“Unfortunately, postvention is a notable gap in our current suicide response,” she said. “Resources are stretched thin, and the local mental health professionals are doing their best. Currently, the data are not being collected on whether postvention is occurring. Each mental health region is responsible for its own response to a youth suicide, and increased clinician training on suicide prevention and intervention could help improve that response.”
Nadorff said the project also highlights the need to recruit more mental health clinicians to the state. He said there are 11.9 psychologists for every 100,000 people in Mississippi—the lowest ratio of any state and almost three times less than the national average.
“It is unclear to what extent the lack of clinicians contributes to the youth suicide rate, so we will investigate this with our ‘Region 8’ pilot program to better understand how best to spend our resources, so they have maximum effect,” Nadorff said.
Region 8 serves a total of five counties, including Madison and Rankin counties which Nadorff said account for a total of 37—or 13%—of the state’s previous five-year suicide deaths for those under 25 years of age.
Nadorff said “Region 8” will utilize its grant funds to hire five new therapists who are focused on youth suicide prevention.
“Looking at the suicide rate in ‘Region 8’ over the next five years in relation to surrounding regions will provide evidence for whether youth suicide is best reduced through increasing the number of available clinicians or through investing in other suicide prevention programs, such as gatekeeper trainings,” he explained.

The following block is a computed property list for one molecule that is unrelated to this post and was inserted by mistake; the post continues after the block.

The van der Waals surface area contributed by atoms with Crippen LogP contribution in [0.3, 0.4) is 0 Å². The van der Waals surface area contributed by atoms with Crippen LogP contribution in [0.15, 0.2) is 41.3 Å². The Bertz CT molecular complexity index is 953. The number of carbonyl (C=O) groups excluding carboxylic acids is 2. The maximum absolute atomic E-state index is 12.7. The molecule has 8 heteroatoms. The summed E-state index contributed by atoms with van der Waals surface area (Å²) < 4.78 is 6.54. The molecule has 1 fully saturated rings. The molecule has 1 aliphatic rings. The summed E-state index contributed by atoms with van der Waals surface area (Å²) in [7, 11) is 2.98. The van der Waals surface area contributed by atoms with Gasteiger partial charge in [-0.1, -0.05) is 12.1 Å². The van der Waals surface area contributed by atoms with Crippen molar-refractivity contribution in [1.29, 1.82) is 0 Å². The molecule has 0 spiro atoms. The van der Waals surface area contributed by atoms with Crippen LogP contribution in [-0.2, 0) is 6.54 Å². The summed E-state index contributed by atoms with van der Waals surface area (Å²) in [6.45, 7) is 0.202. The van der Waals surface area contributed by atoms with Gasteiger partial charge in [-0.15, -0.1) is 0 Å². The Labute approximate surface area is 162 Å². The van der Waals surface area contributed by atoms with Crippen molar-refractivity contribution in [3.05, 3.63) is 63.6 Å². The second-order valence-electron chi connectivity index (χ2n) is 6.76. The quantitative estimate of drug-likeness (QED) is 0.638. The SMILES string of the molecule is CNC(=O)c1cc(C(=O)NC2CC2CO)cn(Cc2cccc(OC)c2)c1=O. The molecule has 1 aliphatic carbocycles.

Berman said, “We hope this work will facilitate the establishment of a Center for the Study of Suicide Prevention at MSU for future activities and funding.”
MSU’s College of Arts and Sciences includes more than 5,300 students, 300 full-time faculty members, nine doctoral programs and 25 academic majors offered in 14 departments. Complete details about the College of Arts and Sciences and the Department of Psychology can be found at www.cas.msstate.edu or www.psychology.msstate.edu.
Nadorff can be contacted at 662-325-1222 or MNadorff@psychology.msstate.edu.
MSU is Mississippi’s leading university, available online at www.msstate.edu.
Faculty researchers in Mississippi State’s Department of Psychology are receiving $1.6 million in federal support to develop a more comprehensive approach to statewide youth suicide prevention and intervention. The grant is awarded by the U.S. Department of Health and Human Services and its Substance Abuse and Mental Health Services Administration. Emily S.H. Stafford and Michael R. Nadorff both serve as co-principal investigators. (Photo by Megan Bean)
The above picture is from MSU made by Emily Crace Logan (a Magee girl who has worked with suicide prevention at MSU). She burned this candle in memory of my son, Larkin Honea who died August 3, 2001